Yeah, I had a skeleton of the beat already. Burna’s the kind of artist that once he gets the chord progression of the song in his head, he’ll just write to the chord progression from the beginning to the end. He dropped the Angelina part [in the hook] first. He dropped the melodies and started fixing the lyrics. Burna doesn’t do love songs (laughs). But, he had to do this one (laughs). I wasn’t really feeling ‘On The Low,’ but when I started seeing how people reacted, I started feeling ‘On The Low.’

Did Burna Boy speak to you about wanting a certain sound for African Giant?

No. When I met Burna Boy, we never said anything. We never introduced ourselves (laughs). He didn’t have my phone number until three weeks after. We weren’t communicating that much. We were just recording. Everyone was too serious. When I met him, I never thought I would make an album with him. We were just recording and recording.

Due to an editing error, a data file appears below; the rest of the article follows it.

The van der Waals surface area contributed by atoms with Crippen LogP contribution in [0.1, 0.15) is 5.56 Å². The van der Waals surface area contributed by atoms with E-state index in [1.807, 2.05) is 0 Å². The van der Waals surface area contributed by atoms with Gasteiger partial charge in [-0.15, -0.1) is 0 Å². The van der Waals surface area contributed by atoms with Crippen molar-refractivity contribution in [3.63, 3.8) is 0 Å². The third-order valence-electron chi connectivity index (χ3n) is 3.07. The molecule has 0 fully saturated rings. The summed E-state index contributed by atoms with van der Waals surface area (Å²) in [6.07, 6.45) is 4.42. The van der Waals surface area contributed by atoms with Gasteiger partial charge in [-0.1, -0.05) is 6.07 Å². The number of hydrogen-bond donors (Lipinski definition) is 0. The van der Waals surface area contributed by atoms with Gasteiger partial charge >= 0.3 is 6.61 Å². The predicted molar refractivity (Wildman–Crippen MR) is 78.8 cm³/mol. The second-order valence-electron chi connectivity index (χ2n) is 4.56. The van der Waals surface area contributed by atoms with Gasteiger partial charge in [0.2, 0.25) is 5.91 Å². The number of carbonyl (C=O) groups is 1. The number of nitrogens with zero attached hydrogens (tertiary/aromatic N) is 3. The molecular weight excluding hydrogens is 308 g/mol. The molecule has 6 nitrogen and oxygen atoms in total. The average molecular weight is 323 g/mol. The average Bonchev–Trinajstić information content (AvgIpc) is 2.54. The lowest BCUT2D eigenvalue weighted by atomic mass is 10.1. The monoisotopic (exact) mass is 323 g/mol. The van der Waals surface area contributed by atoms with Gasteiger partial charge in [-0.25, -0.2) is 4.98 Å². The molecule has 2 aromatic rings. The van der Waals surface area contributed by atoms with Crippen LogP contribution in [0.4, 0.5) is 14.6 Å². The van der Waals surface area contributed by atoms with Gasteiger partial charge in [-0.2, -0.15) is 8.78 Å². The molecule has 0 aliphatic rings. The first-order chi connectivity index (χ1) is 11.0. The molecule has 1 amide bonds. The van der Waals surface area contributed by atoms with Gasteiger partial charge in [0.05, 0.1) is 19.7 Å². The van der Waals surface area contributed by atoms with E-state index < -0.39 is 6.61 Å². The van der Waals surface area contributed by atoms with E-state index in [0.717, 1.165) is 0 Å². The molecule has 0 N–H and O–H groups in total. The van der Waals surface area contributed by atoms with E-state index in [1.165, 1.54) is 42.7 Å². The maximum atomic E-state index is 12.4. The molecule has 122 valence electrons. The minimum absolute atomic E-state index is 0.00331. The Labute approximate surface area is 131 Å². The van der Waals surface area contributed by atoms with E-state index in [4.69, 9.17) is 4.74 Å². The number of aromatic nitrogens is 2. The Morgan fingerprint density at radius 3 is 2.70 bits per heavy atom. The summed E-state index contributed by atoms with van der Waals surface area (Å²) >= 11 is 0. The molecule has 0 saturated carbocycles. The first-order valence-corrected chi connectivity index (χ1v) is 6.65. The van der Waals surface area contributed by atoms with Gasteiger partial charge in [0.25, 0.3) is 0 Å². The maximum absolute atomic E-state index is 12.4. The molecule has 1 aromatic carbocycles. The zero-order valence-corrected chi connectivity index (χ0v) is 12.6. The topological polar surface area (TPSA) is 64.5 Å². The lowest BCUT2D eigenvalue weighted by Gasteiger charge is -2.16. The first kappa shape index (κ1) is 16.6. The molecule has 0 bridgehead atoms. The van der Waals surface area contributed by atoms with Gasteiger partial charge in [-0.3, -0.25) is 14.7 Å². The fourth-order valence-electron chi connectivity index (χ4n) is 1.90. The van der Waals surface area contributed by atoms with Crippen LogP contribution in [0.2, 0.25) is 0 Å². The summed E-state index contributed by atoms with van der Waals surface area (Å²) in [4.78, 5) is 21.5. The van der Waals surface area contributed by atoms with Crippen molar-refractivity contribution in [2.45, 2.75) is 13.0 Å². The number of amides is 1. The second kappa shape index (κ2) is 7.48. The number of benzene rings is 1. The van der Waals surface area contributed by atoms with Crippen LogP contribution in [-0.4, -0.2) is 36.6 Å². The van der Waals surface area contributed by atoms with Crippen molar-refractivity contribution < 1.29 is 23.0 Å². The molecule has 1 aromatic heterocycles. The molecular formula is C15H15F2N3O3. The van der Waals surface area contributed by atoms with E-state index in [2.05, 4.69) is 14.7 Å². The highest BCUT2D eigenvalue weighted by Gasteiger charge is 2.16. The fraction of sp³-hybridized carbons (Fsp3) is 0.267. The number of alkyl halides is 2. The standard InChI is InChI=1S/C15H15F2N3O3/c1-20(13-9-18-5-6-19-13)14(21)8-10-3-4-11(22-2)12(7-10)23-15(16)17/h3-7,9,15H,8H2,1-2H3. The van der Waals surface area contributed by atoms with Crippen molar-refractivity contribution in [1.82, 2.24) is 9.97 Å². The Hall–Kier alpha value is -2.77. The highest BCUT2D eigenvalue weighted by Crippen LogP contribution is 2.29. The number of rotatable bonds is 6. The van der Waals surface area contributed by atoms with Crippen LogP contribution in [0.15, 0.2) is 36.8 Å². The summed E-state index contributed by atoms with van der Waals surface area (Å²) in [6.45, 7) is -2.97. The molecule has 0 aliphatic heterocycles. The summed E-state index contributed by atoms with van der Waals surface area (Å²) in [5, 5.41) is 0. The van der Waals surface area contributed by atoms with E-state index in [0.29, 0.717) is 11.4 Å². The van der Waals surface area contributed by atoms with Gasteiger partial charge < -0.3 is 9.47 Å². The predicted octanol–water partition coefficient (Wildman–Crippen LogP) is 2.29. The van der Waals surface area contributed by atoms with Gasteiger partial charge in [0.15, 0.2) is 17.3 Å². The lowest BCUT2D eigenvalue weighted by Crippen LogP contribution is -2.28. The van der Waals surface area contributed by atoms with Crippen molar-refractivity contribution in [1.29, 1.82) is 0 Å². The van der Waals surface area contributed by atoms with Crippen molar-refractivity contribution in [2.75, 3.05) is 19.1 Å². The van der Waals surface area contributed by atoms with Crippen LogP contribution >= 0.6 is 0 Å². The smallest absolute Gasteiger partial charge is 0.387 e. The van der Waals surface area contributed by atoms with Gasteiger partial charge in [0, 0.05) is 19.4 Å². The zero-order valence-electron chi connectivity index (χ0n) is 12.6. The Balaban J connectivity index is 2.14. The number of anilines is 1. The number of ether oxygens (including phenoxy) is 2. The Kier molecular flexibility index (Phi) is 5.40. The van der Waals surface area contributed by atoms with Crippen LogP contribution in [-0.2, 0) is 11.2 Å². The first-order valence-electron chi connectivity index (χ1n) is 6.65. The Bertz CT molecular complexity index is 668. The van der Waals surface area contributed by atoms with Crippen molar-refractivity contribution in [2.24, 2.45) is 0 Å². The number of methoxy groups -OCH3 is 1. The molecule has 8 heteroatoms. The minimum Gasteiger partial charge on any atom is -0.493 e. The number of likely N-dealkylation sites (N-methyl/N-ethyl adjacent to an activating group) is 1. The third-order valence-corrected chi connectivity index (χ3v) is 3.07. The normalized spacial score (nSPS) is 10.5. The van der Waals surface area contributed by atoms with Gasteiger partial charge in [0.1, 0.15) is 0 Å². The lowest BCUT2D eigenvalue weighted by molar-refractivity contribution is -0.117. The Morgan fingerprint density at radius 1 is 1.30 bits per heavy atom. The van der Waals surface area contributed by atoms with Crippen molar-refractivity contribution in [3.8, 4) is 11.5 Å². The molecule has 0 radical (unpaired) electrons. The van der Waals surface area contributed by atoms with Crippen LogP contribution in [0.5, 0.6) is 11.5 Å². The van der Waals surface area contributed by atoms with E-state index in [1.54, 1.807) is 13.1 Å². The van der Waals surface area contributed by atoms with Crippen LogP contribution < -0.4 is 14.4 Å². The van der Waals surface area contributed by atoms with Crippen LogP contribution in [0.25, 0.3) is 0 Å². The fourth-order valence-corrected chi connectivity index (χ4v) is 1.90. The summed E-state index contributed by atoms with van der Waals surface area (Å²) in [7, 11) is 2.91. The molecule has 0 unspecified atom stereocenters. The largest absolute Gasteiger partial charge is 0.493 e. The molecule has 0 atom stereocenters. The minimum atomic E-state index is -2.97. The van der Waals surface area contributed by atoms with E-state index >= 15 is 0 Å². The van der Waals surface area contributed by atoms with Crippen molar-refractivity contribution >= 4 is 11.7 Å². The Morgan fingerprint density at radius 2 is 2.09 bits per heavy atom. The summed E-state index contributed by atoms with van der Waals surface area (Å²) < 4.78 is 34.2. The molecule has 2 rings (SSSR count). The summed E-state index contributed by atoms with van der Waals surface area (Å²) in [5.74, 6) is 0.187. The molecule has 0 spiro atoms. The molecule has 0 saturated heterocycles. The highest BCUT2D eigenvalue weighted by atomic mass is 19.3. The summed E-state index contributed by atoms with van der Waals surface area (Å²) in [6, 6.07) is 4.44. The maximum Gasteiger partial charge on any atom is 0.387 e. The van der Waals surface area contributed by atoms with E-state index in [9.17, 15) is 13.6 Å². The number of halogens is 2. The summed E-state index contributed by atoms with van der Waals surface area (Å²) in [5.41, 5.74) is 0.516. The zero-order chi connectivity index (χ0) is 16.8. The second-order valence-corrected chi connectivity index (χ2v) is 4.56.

How did you develop your chemistry with Burna to understand his sound?

For me, I had been listening to Burna Boy for a long time. He was someone I wanted to work with for a long time. When I met him, I already understood his sound. He never said where he wanted the sound to go. We were just working.

How soon after hearing about your Grammy nominations were y’all back recording?

We haven’t recorded for a while. We recorded last month. We did four songs. The first day, we did one song and the second time I went there, we did three songs.

With the Afrobeat sound blowing up recently, how do you feel African Giant helped with that?

African Giant did a lot. We did a lot of songs for the album that couldn’t make it that I was not happy about. The album really made people understand African music. For whichever artist is trying to push African music to the world, Burna really did a lot.

Are there any artists from other genres that respect your sound?

I’m working with a lot of people. I have a song with Future that’s not out yet. I produced it for him. I have a song with Stefflon Don. I have songs with a lot of people that aren’t out yet.

Are there any real-life stories that inspired any of the music on African Giant?

I would say 80% of the songs on African Giant have life stories. Songs like ‘Wein Man Go Do,’ ‘African Giant,’ and ‘Collateral Damage’ are all the truth, man. He sings about his life, the country, and what’s happening. That’s how he gets his lyrics.